Who says silence is golden? George Valentin, that’s who.
Well, he would if you could hear him. George, an actor of the late silent film era, is the Midas of silence, a master of the medium who speaks through every shrug and smile, every gesture and shuffle. His fans gasp at his athletic derring-do, swoon in the presence of his wire-thin mustache, laugh at the antics of his ever-present dog.
It’s 1927, and George must feel invincible, untouchable—a mute king in a land where silence is indeed golden.
Opening night at George’s latest film, A Russian Affair, seems fairly typical: George mugging for the cameras, fans clamoring for his attention. Then a young woman drops her pocketbook on the other side of police lines. She ducks under to get it—and finds herself face-to-face with the hunkiest guy in Hollywood. They square off as the flashbulbs pop, and George lets out a generous laugh. She preens for the camera … and plants a pucker on his cheek. The kiss winds up as the front-page picture on Variety magazine, graced with the headline, “Who’s That Girl?”
That girl is Peppy Miller, a woman with dreams of becoming a star. She earns a bit part in George’s next film (with a little help from the actor) and slowly begins to climb up the credits. By 1929, she’s almost a star, ready to make some noise.
Some literal noise.
Silent movies, you see, are on their way out along with the decade that gave them definition, dumped by studios in favor of “talkies.” It’s a new era in filmmaking, requiring new techniques, new talent. “The public wants fresh meat,” says studio boss Al Zimmer, “and the public is never wrong.” Vivacious new personalities like Peppy are in vogue. Silent hams like George? They’re yesterday’s news.
“If that’s the future, you can have it!” George hollers after seeing—and listening to—a sound-screen test.
Or he would, if you could hear him. As it is, the intertitle card speaks for George, and he storms out of the studio, full of and fury.
When Hollywood’s silent era comes crashing down, George crashes with it. He tries to produce his own silent film, believing audiences will still pay to see it. But the movie bombs at the same time as the stock market, leaving George practically destitute. His wife, Doris, throws her golden boy out on his ear … into a world that threatens to crush him.
And yet, George is not without friends.
His dog may truly be his best friend, sticking with him through the worst of times and sometimes even rescuing him, Lassie-style. The mutt personifies selfless loyalty. But it’s almost outdone in this department by Clifton, George’s incredibly loyal chauffeur. When everyone else moves on and away from George, Clifton remains. He appears to even live with George in his modest Los Angeles home, cooking dinner and driving the fabulous limo as though nothing had happened. When George asks him how long it’s been since he’s been paid, Clifton—calmly cutting veggies—says, “A year.”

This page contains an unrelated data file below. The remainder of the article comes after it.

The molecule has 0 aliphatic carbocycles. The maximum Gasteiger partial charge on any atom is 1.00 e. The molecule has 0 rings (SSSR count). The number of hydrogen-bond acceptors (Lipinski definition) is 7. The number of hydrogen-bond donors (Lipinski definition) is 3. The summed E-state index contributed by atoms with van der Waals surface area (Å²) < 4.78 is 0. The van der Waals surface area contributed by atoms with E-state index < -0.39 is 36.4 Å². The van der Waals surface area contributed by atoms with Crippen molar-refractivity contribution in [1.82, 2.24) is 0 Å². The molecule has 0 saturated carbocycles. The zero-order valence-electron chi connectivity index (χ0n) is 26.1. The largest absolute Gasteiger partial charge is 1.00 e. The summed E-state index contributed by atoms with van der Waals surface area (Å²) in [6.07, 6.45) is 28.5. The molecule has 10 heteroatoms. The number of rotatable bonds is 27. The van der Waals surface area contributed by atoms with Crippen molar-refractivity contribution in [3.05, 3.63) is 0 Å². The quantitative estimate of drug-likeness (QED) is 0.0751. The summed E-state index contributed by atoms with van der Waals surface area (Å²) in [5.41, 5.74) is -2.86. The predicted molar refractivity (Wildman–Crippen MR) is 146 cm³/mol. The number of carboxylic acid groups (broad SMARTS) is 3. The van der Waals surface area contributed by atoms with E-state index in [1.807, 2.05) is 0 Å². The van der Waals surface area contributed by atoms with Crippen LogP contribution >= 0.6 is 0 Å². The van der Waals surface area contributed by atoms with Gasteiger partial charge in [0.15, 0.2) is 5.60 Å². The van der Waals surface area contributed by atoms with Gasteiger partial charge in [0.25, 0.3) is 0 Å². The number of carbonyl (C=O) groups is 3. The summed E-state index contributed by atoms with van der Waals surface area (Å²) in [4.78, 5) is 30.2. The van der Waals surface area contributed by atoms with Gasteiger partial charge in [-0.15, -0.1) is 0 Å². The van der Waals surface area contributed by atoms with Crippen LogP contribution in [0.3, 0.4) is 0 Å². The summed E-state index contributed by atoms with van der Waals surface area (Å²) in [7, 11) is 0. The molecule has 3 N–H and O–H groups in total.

George, knowing this situation can’t be good for his dependable friend and employee, fires Clifton. “Keep the car,” George says. “and find yourself another job.”
“I don’t want another job,” Clifton says as George closes the door in his face. Clifton waits outside the house for hours, hoping George will relent. Finally, though, he winds up working for Peppy, George’s third true-blue friend. Though the two had a falling out just as Peppy’s star was on the rise, she’s concerned about the well-being of her old chum. After she sees his ill-fated last silent film, she drives over to offer congratulations (though the conversation doesn’t go well). And when George is forced to sell off his belongings, Peppy’s the one who buys most of them, storing them at her house. An injury George sustains prompts her to bring him home to recuperate in her mansion. Every time George is in need, in fact, Peppy’s around to help—even threatening to quit if Al Zimmer doesn’t cast George in Peppy’s newest film.
“If only you would let me help you, George Valentin,” she sadly sighs. Prideful George won’t take Peppy’s hand. But it doesn’t diminish the fact that she never withdraws it: It’s always in George’s reach, outstretched and hopeful.
It’s telling that one of Peppy’s films—of which we see the marquee in the background—is called Guardian Angel.
Peppy traipses around in a flapper outfit featuring a somewhat revealing neckline—”cavorting” with one of George’s overcoats in his dressing room. (She sticks one of her hands in its sleeve and imagines that it’s George’s hand, moving it to caress her own thigh and hip.)
Peppy refers to some male admirers as “toys.” George dances with another man in a film for a laugh.
George was an action hero, and many of his films feature him punching, shooting or stabbing bad ‘uns. In one, we see a mad scientist send electricity shooting through his brain (à la Frankenstein). In another, George is consumed by quicksand. During a drunken hallucination, George imagines that a tiny copy of himself—along with a group of African natives—shoot guns and spears at him.
George’s dog has been trained to play dead whenever George points an imaginary gun at him and says “bang.” The dog repeats the trick several times, including once when a real gun goes off. Peppy drives recklessly (putting others in danger) before crashing into a tree. George, frustrated and likely drunk, takes out his anger on a film projector and a mess of his old movies. He’s nearly trapped in a house fire. Doris angrily throws a paper at George and his dog.